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Honolulu Hawaii Employment Law Blog

3 things employers should learn from Adams v. CDM Media

Searching for a job is one of the most stressful processes to go through. As you write cover letters, update your resume and embark on interviews, it can easily become an arduous pursuit. The resultant anxiety would only worsen if you suspect that prospective employers were discriminating against you based on your age. This is exactly what happened in the case of Adams v. CDM Media.

The case consisted a 59-year-old woman’s allegation that the company denied her employment on the basis of her age. The dispute eventually made its way to the Hawaii Supreme Court, and there are a few things that employers — and employees — can learn from the events of the case.

Harassment is a leading worker complaint

There have been a few common themes in the 2017 news cycle. In recent weeks, stories about sexual harassment in Hollywood have sparked larger conversations about harassment in the workplace. It may be in the news right now, but it’s been a significant problem for a long time.

What is wrongful termination in Hawaii?

Losing a job is difficult under any circumstances. When it’s unexpected, the employee may feel as if the act was wrongful termination. Like most US states, Hawaii is an “at will employment” state. Broadly speaking, at will means that an employee can be terminated at any time for any reason.

While that sounds foreboding, at will is not that open and shut. Workers have protection against wrongful termination, especially in cases of discrimination or retaliation for whistleblowers (sexual harassment, OSHA violations, FMLA, etc.).

What to do after merger layoffs

Experiencing a job layoff is a traumatic and uncertain time in the lives of many workers. Layoffs can raise questions as to how families will support themselves and how long a household earner could be out of work. Although a layoff can be a trying time, there are steps workers can take to ensure that the cuts are conducted legally and potentially increase their chances of future employment and household stability.

A round of layoffs could be coming to Hawaii soon as Cincinnati Bell Inc. announced its plan to buy Honolulu-based Hawaiian Telecom Inc. and Toronto-based OnX Enterprise Solutions. It is unclear how many workers will be affected by the merger, but two Hawaiian Telecom executives will remain on the board to "ensure that Hawaiian interests are taken into account," according to Zacks, an investment research firm.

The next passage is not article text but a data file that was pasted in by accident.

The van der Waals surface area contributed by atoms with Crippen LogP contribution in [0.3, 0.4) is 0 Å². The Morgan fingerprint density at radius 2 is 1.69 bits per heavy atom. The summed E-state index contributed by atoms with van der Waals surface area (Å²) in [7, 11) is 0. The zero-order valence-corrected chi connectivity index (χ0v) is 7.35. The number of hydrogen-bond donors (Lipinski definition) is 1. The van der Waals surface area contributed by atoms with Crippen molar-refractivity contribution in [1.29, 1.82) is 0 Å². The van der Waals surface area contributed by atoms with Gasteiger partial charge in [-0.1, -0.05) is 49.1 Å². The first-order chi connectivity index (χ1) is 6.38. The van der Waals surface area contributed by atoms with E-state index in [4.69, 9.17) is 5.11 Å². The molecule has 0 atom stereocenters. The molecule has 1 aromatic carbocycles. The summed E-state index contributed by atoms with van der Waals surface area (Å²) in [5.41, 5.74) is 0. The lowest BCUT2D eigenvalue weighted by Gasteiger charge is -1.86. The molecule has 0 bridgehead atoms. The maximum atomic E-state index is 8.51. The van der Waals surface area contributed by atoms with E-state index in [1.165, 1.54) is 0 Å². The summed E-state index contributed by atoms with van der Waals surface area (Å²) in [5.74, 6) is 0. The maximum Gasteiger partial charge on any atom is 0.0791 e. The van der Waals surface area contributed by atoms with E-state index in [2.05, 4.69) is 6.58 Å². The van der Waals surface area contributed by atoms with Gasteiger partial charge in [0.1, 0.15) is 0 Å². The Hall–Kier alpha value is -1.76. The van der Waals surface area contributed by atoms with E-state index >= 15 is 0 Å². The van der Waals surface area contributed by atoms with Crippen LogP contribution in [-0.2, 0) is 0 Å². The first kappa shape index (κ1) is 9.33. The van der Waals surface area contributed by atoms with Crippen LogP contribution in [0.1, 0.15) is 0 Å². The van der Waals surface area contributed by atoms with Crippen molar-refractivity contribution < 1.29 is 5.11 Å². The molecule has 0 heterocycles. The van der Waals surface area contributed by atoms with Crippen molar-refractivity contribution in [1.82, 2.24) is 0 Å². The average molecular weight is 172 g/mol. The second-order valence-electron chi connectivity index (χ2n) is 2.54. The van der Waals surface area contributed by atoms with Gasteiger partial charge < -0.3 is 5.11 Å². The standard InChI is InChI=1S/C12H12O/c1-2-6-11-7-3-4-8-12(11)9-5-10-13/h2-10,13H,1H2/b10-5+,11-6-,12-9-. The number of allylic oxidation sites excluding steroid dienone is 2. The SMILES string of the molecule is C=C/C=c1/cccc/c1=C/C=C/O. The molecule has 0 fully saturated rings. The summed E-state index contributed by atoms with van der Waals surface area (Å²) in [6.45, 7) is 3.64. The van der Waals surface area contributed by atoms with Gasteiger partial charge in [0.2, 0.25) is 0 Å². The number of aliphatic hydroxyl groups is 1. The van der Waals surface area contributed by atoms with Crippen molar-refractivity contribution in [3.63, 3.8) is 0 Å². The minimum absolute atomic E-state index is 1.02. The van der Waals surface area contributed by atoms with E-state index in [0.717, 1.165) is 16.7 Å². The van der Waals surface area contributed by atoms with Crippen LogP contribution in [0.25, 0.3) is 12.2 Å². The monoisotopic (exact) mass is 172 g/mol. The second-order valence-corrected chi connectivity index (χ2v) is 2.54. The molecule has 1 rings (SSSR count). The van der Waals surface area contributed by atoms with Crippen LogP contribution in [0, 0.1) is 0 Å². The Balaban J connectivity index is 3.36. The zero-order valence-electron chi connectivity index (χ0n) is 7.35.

Video: Focusing on the future if you are fired

Losing your job for any reason can be devastating for employees across Hawaii and their families. It can be easy to focus on what went wrong, or what mistakes you or your employer made. However, rather than concentrate on the past, it can be far more valuable to assess your options for the future.

VIDEO: The Law Offices of David F. Simons represents whistleblowers

No one wants to put their job in danger, even if an employer engages in unsafe or illegal workplace activities. This explains the rationale of various whistleblower protection laws, including the Occupational Safety and Health Act of 1970, and the Whistleblower Protection Act of 1989. These laws make it illegal to fire an employee who comes forward and blows the whistle.

Video: Age discrimination is real | The Law Offices of David F. Simons

Despite protections against age discrimination offered by federal and state employment laws, the job security of many skilled workers in their 50s and 60s is still threatened in many workplaces across the country.

Video: Sexual harassment is an abuse of power | David F. Simmons Law Office

Claims of sexual harassment may coincide with an adverse event, such as being denied a promotion or even wrongful termination. However, this is not a precondition.

A worker who is facing unwelcome sexual comments, jokes, pictures, touching or advances may also have a valid claim for sexual harassment. This type of behavior is termed a hostile workplace, and both state and federal laws offer protections.

The impact of a landmark Hawaii employment case

The 2015 Hawaii Supreme Court case Adams vs. CDM Media dramatically altered the employment landscape in Hawaii. This case is important as it clarified two key factors when employers make hiring decisions. In the last two years, this case has had a major impact on job applicants, employees and employers. Upon closer examination of the case, employees and job seekers can have a better understanding of how employers in Hawaii make hiring decisions.

The facts of the case

A 59-year old woman who had been out of the workplace for the past five years to care for an ill parent applied for an inside sales position with a media company. She earned an interview with an HR manager, but was denied the job based on the company president's decision. Instead of hiring the 59-year old woman who had past sales experience, the company hired four applicants between the ages of 24 and 38.

Video: David F. Simons came to Hawaii to help people like you

Our law firm has represented employees of all levels and backgrounds, from CEOs or health care professionals to office workers. Although job duties may vary, the right to work in a lawful workplace is constant. Unfortunately, employees don't always receive fair treatment.

For many workers, one of the biggest hurdles to protecting their employment rights is psychological. A setback, such as a termination, can be emotionally devastating and require time to process. Yet it would be a mistake not to take immediate action.


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